US District Judge Timothy Kelly sentenced Army veteran Wiliam “Billy” Chrestman to four and half years in prison Friday for protesting the stolen election outside of the US Capitol on January 6, 2021.
Prosecutors sought 63 months, or more than five years, for Chrestman.
“I honestly feel I’ve spent more than enough time behind bars,” Chrestman told The Gateway Pundit hours after he was sentenced. “I’ve been in the DC Gulag for three years. I committed no violence or vandalism on January 6th 2021.”
“I’m charged with 1512, interrupting an official proceeding,” he said in a statement when he returned to the DC gulag from the federal courthouse. “Yet I never went near Congress or the House Floor. I stayed only in public areas, with permission from three separate police officers. Yet, there are a lot of cases of people with the 1512 charge as well as violent 111A charges that got half the time I did.”
“I honestly feel I am sentenced for what I said and as a Proud Boy, who I am.”
The government contends Chrestman “conspired” to overthrow the US government on January 6 during a premeditated “insurrection” while wielding just the wooden handle of an axe.
Because, when combat veterans plan an “insurrection” to “violently overthrow the US government,” they leave all their axes with blades, and firearms, at home.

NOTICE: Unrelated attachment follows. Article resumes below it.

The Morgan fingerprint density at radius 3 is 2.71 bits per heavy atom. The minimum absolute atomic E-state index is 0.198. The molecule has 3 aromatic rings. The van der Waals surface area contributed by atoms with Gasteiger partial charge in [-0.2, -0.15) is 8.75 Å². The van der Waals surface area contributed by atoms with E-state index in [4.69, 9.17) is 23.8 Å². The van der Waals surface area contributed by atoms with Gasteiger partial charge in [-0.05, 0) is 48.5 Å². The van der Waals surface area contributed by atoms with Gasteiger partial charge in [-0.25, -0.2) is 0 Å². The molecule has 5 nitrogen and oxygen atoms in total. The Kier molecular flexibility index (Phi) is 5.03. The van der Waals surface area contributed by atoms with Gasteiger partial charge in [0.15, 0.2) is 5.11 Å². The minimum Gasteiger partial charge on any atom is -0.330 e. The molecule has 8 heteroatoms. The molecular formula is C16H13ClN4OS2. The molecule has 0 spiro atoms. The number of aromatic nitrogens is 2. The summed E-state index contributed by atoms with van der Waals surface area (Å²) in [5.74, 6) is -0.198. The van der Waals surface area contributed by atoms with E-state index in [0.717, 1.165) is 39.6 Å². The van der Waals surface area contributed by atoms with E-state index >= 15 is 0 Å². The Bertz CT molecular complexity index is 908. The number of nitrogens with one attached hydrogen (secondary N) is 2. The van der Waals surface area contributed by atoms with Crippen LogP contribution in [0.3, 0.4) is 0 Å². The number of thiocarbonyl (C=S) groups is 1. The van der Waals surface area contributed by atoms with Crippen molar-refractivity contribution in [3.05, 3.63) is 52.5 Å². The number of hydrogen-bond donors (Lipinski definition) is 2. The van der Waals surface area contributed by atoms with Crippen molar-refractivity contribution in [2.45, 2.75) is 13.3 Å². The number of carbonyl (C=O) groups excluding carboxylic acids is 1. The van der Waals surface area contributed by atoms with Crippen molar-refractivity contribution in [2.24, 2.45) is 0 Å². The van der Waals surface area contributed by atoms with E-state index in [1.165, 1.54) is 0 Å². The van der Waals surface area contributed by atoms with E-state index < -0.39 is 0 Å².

At one point during the rally, Chrestman used the axe handle to prevent a barrier from lowering and closing in the tunnels under the Capitol, demonstrating “a de facto leadership role” for the Proud Boys and serving as “the primary coordinator” of their efforts to disrupt police, prosecutors argued in a February 2021 court filing.
Chrestman led fellow Proud Boys and others into the Capitol, prosecutors argued In their sentencing memo.
“After a group of rioters breached through the police barricade, Chrestman, brandishing a two-foot-long axe handle, quickly moved to the front of the rioters who were pursuing the retreating officers,” the government attorneys wrote. “Once police officers were able to briefly stop the rioters, Chrestman continued to encourage other rioters forward and then urged them to stop the arrest of another rioter. Later, while standing in front of another police line, Chrestman threatened officers with violence and rallied rioters to take back ‘your house.’”